Having a positive, driven and collaborative team is essential for a productive workplace. If there's constant miscommunication, low engagement and a lack of trust, deadlines will be missed and your business will suffer.
Building a strong team spirit will create an environment where everyone will not only want to work, but also strive for excellence. With this in mind, let's take a look at 6 simple and effective ways to improve your team's productivity.
Emphasize Your Mission
Being clear about your mission and why you do what you do is key to motivating your team. Reinforce the goals of each stage of your projects and what the reward will be upon the project's completion. It will not only keep everyone driven to perform, but it will also help clarify your process and ensure that you're on the right path.
Enable Strong Communication
A team that is able to communicate effectively will be able to share insightful ideas, use their collective thinking power to find better solutions to common problems, and provide useful feedback that can improve the workplace for everyone. While disagreements will inevitably arise, your team will be able to resolve the issues and continue moving forwards.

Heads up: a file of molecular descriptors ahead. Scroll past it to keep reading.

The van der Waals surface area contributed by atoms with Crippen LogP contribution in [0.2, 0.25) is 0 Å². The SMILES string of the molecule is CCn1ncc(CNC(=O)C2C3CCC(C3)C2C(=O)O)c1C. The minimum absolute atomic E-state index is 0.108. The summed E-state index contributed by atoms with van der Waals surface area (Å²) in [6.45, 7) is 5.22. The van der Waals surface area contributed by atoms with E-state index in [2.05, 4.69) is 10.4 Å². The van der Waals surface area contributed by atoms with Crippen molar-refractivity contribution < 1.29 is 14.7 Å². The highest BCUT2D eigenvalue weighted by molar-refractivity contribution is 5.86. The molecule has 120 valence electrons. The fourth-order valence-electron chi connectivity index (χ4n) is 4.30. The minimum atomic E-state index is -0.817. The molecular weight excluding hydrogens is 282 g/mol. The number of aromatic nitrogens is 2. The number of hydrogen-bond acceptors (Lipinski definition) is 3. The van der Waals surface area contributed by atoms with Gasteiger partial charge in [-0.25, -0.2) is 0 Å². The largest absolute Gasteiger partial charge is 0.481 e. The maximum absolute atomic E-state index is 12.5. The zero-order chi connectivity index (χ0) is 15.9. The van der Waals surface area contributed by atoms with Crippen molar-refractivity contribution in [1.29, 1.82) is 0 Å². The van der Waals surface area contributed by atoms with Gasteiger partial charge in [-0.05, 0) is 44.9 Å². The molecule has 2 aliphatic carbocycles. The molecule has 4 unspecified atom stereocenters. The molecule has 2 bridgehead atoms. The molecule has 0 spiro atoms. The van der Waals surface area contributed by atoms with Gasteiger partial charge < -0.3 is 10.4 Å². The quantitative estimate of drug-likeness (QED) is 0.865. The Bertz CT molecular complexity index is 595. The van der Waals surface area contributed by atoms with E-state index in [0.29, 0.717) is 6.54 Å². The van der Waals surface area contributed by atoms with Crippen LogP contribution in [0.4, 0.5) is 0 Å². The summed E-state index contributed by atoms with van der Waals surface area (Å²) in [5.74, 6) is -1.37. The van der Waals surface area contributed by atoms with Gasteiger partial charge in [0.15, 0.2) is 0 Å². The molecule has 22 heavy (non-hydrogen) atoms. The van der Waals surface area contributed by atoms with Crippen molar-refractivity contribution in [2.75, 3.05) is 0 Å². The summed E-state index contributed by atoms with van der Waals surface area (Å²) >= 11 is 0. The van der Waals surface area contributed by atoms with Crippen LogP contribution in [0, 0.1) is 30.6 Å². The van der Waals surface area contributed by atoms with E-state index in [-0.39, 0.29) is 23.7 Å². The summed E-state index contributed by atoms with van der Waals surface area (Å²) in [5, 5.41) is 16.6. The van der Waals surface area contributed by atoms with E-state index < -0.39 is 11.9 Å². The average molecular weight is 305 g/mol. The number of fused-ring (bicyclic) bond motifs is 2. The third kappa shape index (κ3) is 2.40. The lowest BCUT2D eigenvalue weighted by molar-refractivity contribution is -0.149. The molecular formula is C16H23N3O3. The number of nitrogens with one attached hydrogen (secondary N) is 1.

Start by setting grounds for when, where and how your team can communicate. For example, how often should meetings be held and how long can they be? Can employees communicate via text messages, or only emails? Answering these common questions will help get everyone on the same page and become more efficient.
Optimize the Workplace
As proven by research conducted by office equipment company Herman Miller, certain optimizations in the layout of a workplace can significantly boost productivity. Both open-office designs and closed cubicles have their benefits, but your best bet would be to discuss this with your team and come to a decision as to which type of layout they prefer.
Ideally, you would want to have a space where employees can come together to socialize and have productive discussions. Smaller improvements such as incorporating standing desks, ergonomic equipment and other products that make employees feel more comfortable can also boost productivity.